MUSC Welcomes New Chief Medical Officer
|Daniel A Handel, M.D. , Chief Medical Officer|
The MUSC Medical Center has named Daniel A. Handel, M.D., MPH, MAS, an Associate Professor of Emergency Medicine and Vice Chair for Clinical Affairs for Emergency Medicine at Oregon Health & Science University (OHSU), as Executive Medical Director/Chief Medical Officer, effective March 3. Dr. Handel received his medical degree and a Master of Public Health from Northwestern University, a Master of Aeronautical Science degree from Embry Riddle University, and will complete a Master of Business Administration from OHSU in June 2014. He completed his Emergency Medicine (EM) residency at the University of Cincinnati Medical Center. At OHSU, he held a series of medical leadership roles in which he addressed key hospital management issues that include many of the same issues that MUSC faces: electronic health record implementation, access to ambulatory facilities, capacity and patient flow, and quality and safety. Progressnotes spoke with him to learn more about his background and how he will apply that experience to advance the strategic goals of the institution.
PN: You’ve said that Oregon Health & Science University has been able to improve patient flow in recent years. Can you tell us how that was accomplished?
DH: One of the things I feel most proud of is the transparency we brought to patient flow throughout the institution. We made people realize the importance of ensuring that patients got timely care and transition on to the next phase of care. We created discharge appointments that enabled us to produce an inpatient capacity dashboard to help the hospital be proactive in patient flow management. At 5:45 a.m. every day, the capacity report is e-mailed to hospital leadership and unit managers. The other thing we did was build a data infrastructure to be able to truly understand where the patient flow bottlenecks were.
This emphasis on improving patient flow is one of the things that appealed to me about the position at MUSC. The challenge is not only how to serve the needs of patients in our hospital but also the needs of patients throughout the state who need to transfer in. My first goal is to truly understand the bottlenecks. What are the data telling us? Are certain days of the week consistently better or worse than others? What does that tell us about how we schedule elective admissions and accept transfers?
There are several things we can look at regarding the completion of a patient’s hospital course. How long does it take from when the discharge order is written to when the patient leaves the hospital? What barriers does he or she face? A ride home? Nursing home placement? An hour delay here and there that we can eliminate can have a significant impact across the population and increase our capacity to provide care.
PN: Another issue that all large medical centers face is ensuring ambulatory patients’ access to clinics. What are some of the methods you’ve found to be effective for improving access?
DH: This is always an ongoing process. The goal is to standardize the intake for the various clinics. I would like to take time to learn how the clinics operate and work with the leaders to streamline the appointment process. We’ll also be looking at how to make it as easy as possible for community providers to get their patients referred to the appropriate specialist.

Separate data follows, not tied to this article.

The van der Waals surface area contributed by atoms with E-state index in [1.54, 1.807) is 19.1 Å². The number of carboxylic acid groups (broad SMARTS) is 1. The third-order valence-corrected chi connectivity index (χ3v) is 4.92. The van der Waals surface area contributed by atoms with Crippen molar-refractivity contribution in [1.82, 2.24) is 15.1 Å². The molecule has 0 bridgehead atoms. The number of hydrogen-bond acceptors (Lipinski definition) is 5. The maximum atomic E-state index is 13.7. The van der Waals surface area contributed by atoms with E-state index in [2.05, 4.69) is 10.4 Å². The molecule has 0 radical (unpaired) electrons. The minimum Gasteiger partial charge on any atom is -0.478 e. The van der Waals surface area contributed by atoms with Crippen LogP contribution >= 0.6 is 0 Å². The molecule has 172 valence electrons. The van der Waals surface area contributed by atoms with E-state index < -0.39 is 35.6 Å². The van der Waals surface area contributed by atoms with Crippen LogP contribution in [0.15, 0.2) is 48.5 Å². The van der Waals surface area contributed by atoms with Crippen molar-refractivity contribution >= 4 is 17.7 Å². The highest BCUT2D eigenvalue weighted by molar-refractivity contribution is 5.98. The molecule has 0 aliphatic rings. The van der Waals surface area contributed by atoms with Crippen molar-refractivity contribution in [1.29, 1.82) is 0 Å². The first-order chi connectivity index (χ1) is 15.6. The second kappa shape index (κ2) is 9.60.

PN: What have you learned from rolling out electronic health records at OHSU and what are your plans for sharing that experience with MUSC as our rollout unfolds?
DH: OHSU went live with the outpatient ambulatory module in 2005 and then the inpatient module in 2008. It’s important to realize that going live is just the start of a process. It requires a continuous iterative optimization to truly harness the potential of the system. People get bogged down in how perfect it has to be before it goes live. The most important thing is to make sure that clinicians are able to get into the system and deliver care. But we must also be sure to know how to use the data to measure the level of care we’re providing.
PN: Electronic records provide reams of data.
DH: The challenge is: How do you filter the data in a way that’s meaningful not only for making the institutionally strategic decisions but also for meeting the providers’ needs? We all want to do better, but we need the data to tell us where we can improve.
PN: Does your professional training as an emergency physician give you any particular insight or skill that has prepared you for your new position?
DH: Emergency physicians are trained to be problem solvers, to not just look at the patient in front of us but to understand the whole continuum of care. I believe I have a background of understanding not only episodic health care, but also long-term solutions to population health. It’s the chronic illnesses, not Emergency Department (ED) visits, that are driving the true cost of health care. How do we as an institution spearhead that work to address the health care needs of our state? Dr. Cawley, as CEO of the medical center, will be leading that conversation. I think it’s critically important that our CEO is a clinician. For me, being a practicing clinician will continue to be important. Working in the ED is a good barometer of the overall operations of the hospital. If the ED is running well, then patients are flowing well through the system. It’s also important to work during different times of the week to see the different challenges. You always discover things at 3:00 a.m. that no one tells you about.